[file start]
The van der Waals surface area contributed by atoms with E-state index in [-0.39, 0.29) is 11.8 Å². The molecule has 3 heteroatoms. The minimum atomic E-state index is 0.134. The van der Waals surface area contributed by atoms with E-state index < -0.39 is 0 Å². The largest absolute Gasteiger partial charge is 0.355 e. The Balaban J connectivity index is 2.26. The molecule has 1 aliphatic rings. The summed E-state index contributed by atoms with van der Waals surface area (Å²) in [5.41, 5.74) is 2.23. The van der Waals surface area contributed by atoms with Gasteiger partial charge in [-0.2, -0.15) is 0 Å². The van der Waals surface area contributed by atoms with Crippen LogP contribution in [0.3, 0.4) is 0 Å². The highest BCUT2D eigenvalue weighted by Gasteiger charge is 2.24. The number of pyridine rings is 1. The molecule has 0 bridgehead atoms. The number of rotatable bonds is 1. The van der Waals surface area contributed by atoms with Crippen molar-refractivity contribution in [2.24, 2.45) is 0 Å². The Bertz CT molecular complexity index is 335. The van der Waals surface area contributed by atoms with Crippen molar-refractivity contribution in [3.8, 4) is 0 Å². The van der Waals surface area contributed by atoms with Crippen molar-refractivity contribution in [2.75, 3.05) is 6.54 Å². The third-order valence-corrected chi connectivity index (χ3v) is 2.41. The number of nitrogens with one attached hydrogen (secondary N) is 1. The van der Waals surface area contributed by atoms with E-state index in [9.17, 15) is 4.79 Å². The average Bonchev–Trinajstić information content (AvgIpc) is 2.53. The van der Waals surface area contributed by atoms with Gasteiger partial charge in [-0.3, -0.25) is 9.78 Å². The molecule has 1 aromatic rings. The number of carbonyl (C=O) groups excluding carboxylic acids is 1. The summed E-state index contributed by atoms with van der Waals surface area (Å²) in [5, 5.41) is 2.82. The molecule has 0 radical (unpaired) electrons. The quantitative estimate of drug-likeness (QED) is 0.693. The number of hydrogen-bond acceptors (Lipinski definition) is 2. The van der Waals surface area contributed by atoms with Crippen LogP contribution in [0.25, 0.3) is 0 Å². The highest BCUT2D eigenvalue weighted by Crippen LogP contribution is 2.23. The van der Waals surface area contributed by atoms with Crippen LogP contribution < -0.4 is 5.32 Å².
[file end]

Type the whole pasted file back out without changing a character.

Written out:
The van der Waals surface area contributed by atoms with E-state index in [-0.39, 0.29) is 11.8 Å². The molecule has 3 heteroatoms. The minimum atomic E-state index is 0.134. The van der Waals surface area contributed by atoms with E-state index < -0.39 is 0 Å². The largest absolute Gasteiger partial charge is 0.355 e. The Balaban J connectivity index is 2.26. The molecule has 1 aliphatic rings. The summed E-state index contributed by atoms with van der Waals surface area (Å²) in [5.41, 5.74) is 2.23. The van der Waals surface area contributed by atoms with Gasteiger partial charge in [-0.2, -0.15) is 0 Å². The van der Waals surface area contributed by atoms with Crippen LogP contribution in [0.3, 0.4) is 0 Å². The highest BCUT2D eigenvalue weighted by Gasteiger charge is 2.24. The number of pyridine rings is 1. The molecule has 0 bridgehead atoms. The number of rotatable bonds is 1. The van der Waals surface area contributed by atoms with Crippen molar-refractivity contribution in [2.24, 2.45) is 0 Å². The Bertz CT molecular complexity index is 335. The van der Waals surface area contributed by atoms with Crippen molar-refractivity contribution in [3.8, 4) is 0 Å². The van der Waals surface area contributed by atoms with Crippen molar-refractivity contribution in [2.75, 3.05) is 6.54 Å². The third-order valence-corrected chi connectivity index (χ3v) is 2.41. The number of nitrogens with one attached hydrogen (secondary N) is 1. The van der Waals surface area contributed by atoms with E-state index in [9.17, 15) is 4.79 Å². The average Bonchev–Trinajstić information content (AvgIpc) is 2.53. The van der Waals surface area contributed by atoms with Gasteiger partial charge in [-0.3, -0.25) is 9.78 Å². The molecule has 1 aromatic rings. The number of carbonyl (C=O) groups excluding carboxylic acids is 1. The summed E-state index contributed by atoms with van der Waals surface area (Å²) in [5, 5.41) is 2.82. The molecule has 0 radical (unpaired) electrons. The quantitative estimate of drug-likeness (QED) is 0.693. The number of hydrogen-bond acceptors (Lipinski definition) is 2. The van der Waals surface area contributed by atoms with Crippen LogP contribution in [0.25, 0.3) is 0 Å². The highest BCUT2D eigenvalue weighted by Crippen LogP contribution is 2.23. The van der Waals surface area contributed by atoms with Crippen LogP contribution < -0.4 is 5.32 Å².